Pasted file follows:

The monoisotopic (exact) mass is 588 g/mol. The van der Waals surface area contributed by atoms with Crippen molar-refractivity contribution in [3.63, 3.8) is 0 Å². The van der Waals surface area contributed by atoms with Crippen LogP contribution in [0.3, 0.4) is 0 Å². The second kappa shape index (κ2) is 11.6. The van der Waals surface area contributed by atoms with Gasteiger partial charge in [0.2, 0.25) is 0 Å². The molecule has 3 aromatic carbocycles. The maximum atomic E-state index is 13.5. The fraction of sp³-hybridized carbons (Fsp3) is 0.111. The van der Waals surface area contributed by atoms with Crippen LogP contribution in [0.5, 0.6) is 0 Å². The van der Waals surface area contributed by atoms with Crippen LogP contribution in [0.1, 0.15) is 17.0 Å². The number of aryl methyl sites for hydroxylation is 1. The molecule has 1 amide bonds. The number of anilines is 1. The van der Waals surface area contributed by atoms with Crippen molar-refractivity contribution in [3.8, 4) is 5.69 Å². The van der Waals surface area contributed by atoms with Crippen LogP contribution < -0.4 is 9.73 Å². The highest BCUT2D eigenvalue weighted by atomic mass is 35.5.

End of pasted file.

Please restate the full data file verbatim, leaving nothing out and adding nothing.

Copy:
The monoisotopic (exact) mass is 588 g/mol. The van der Waals surface area contributed by atoms with Crippen molar-refractivity contribution in [3.63, 3.8) is 0 Å². The van der Waals surface area contributed by atoms with Crippen LogP contribution in [0.3, 0.4) is 0 Å². The second kappa shape index (κ2) is 11.6. The van der Waals surface area contributed by atoms with Gasteiger partial charge in [0.2, 0.25) is 0 Å². The molecule has 3 aromatic carbocycles. The maximum atomic E-state index is 13.5. The fraction of sp³-hybridized carbons (Fsp3) is 0.111. The van der Waals surface area contributed by atoms with Crippen LogP contribution in [0.5, 0.6) is 0 Å². The van der Waals surface area contributed by atoms with Crippen LogP contribution in [0.1, 0.15) is 17.0 Å². The number of aryl methyl sites for hydroxylation is 1. The molecule has 1 amide bonds. The number of anilines is 1. The van der Waals surface area contributed by atoms with Crippen molar-refractivity contribution in [3.8, 4) is 5.69 Å². The van der Waals surface area contributed by atoms with Crippen LogP contribution < -0.4 is 9.73 Å². The highest BCUT2D eigenvalue weighted by atomic mass is 35.5.